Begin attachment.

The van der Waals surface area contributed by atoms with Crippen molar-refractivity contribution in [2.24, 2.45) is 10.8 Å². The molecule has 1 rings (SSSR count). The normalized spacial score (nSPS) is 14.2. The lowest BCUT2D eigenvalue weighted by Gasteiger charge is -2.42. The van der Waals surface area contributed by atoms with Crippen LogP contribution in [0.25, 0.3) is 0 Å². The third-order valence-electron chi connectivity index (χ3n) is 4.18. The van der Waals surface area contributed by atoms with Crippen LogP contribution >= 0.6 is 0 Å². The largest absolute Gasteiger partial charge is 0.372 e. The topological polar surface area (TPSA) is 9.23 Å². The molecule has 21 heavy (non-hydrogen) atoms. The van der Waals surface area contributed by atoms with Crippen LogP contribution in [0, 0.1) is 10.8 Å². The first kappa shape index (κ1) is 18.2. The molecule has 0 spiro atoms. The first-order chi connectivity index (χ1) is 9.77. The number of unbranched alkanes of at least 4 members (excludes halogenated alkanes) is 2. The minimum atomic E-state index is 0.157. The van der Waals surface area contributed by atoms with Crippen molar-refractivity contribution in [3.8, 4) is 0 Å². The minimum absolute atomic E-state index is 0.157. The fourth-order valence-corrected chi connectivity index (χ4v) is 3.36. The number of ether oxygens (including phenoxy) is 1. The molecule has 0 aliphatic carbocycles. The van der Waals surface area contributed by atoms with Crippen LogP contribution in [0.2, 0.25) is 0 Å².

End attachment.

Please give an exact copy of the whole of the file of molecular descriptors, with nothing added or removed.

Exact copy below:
The van der Waals surface area contributed by atoms with Crippen molar-refractivity contribution in [2.24, 2.45) is 10.8 Å². The molecule has 1 rings (SSSR count). The normalized spacial score (nSPS) is 14.2. The lowest BCUT2D eigenvalue weighted by Gasteiger charge is -2.42. The van der Waals surface area contributed by atoms with Crippen LogP contribution in [0.25, 0.3) is 0 Å². The third-order valence-electron chi connectivity index (χ3n) is 4.18. The van der Waals surface area contributed by atoms with Crippen LogP contribution >= 0.6 is 0 Å². The largest absolute Gasteiger partial charge is 0.372 e. The topological polar surface area (TPSA) is 9.23 Å². The molecule has 21 heavy (non-hydrogen) atoms. The van der Waals surface area contributed by atoms with Crippen LogP contribution in [0, 0.1) is 10.8 Å². The first kappa shape index (κ1) is 18.2. The molecule has 0 spiro atoms. The first-order chi connectivity index (χ1) is 9.77. The number of unbranched alkanes of at least 4 members (excludes halogenated alkanes) is 2. The minimum atomic E-state index is 0.157. The van der Waals surface area contributed by atoms with Crippen molar-refractivity contribution in [3.8, 4) is 0 Å². The minimum absolute atomic E-state index is 0.157. The fourth-order valence-corrected chi connectivity index (χ4v) is 3.36. The number of ether oxygens (including phenoxy) is 1. The molecule has 0 aliphatic carbocycles. The van der Waals surface area contributed by atoms with Crippen LogP contribution in [0.2, 0.25) is 0 Å².